Second, while Election Day is observed in all states, US territories and protectorates, it is not a holiday. I almost all cases, polls are open for thirteen hours on Election Day. The premise that one must choose between “putting food on their table” (nice drama!) or getting to the poll is preposterous. Find a way to vote. This is not to mention that early and absentee voting commence weeks ahead of Election Day.

    There is no postage required to mail an early mail-in ballot. The suggestion that one needs to put a stamp on that ballot is patently false.

    Having worked at polls in both blue and red states, I speak from a fairly deep pool of experience. In the hundreds of hours, I’ve spent at polling precincts, never once, not once has anyone been denied a right to vote. On the contrary, we as poll workers take pride in making sure that all who enter the site are stewarded so as to make sure they get to vote. Inaccurate ID, no ID, address changes, disabled persons issues, language barriers, et.al, are all easily handled. If the voter has taken the time to properly register, according to their states guidelines, poll workers will make sure they get to vote. Period. The only partisan persons present at the poll are Poll Watchers. Check your local election website to see what they do.

    The writer should do some due diligence in learning the definition of fascism. If he thinks that the GOP professes ANY of those tenets, he is grossly mistaken. Jack, there’s a document called the Constitution. I would encourage you to read it thoroughly, a few times. That should give you a blueprint to the GOP modus operandi.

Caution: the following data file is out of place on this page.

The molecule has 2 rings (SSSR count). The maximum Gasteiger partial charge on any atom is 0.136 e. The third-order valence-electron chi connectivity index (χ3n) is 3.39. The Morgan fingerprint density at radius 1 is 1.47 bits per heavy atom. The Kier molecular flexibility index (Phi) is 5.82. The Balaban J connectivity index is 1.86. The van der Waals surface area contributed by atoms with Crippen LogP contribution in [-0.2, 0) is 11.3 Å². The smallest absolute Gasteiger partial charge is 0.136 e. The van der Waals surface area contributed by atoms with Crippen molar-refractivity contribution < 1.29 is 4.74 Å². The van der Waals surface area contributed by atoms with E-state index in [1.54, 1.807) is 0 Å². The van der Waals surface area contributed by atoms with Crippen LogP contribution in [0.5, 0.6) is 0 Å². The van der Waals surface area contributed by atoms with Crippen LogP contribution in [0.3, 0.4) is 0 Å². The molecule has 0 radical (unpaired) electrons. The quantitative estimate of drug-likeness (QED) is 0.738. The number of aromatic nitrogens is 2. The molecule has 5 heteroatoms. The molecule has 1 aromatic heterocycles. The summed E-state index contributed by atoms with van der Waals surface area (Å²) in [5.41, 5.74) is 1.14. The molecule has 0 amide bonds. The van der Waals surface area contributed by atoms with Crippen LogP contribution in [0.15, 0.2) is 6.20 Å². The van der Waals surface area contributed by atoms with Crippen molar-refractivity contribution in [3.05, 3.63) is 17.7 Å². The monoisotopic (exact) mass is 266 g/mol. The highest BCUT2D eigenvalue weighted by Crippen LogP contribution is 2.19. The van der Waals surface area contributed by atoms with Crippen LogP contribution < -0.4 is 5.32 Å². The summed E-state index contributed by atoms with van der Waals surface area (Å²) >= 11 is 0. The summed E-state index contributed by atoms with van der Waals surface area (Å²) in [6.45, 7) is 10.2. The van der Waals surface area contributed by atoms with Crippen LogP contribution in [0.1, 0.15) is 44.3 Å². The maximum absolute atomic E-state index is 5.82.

All we need to hear these days is the statement that “our democracy is in peril” to understand that the speaker is the one we need most fear. Ignorance is rampant throughout our country today. Statements made by those who are only parroting what they’ve heard from radical news sources are dangerous because others not inclined to do their homework will gladly frame those falsehoods as gospel.

  7. Michael McGuire

    Thanks for your article.

    You bring up interesting, well thought out observations, most of which point to the general loss of public trust in our voting system. I think it’s safe to say the loss of public trust is the foundational cause of most of the ills you bring to light and is the primary reason for the current division in our nation.

    I agree with you on the public education aspect. This would lead me to ask, why is public education missing on this ‘very simple to fix’ issue?

    Likewise, your passion for the prospect of a thriving democracy is commendable and your solutions are well reasoned. I’m with you on the thriving democracy part, but I would suggest a deeper cut at the solutions.

    Again, consider the foundation of all this – public trust. Anything that adds more ‘links in the chain of custody’ of ballots erodes the public trust. As a smart young man, I think you will be able to see this when viewed through the lens of public trust. Mail in, on-line, etc. all add more links.

    The only way to revive the public trust in our voting system is to minimize the ‘chain of custody’ of voter ballots. France faced this same problem in 1975, significant voter issues brought about by too many links in the chain of custody instituted over the prior two decades.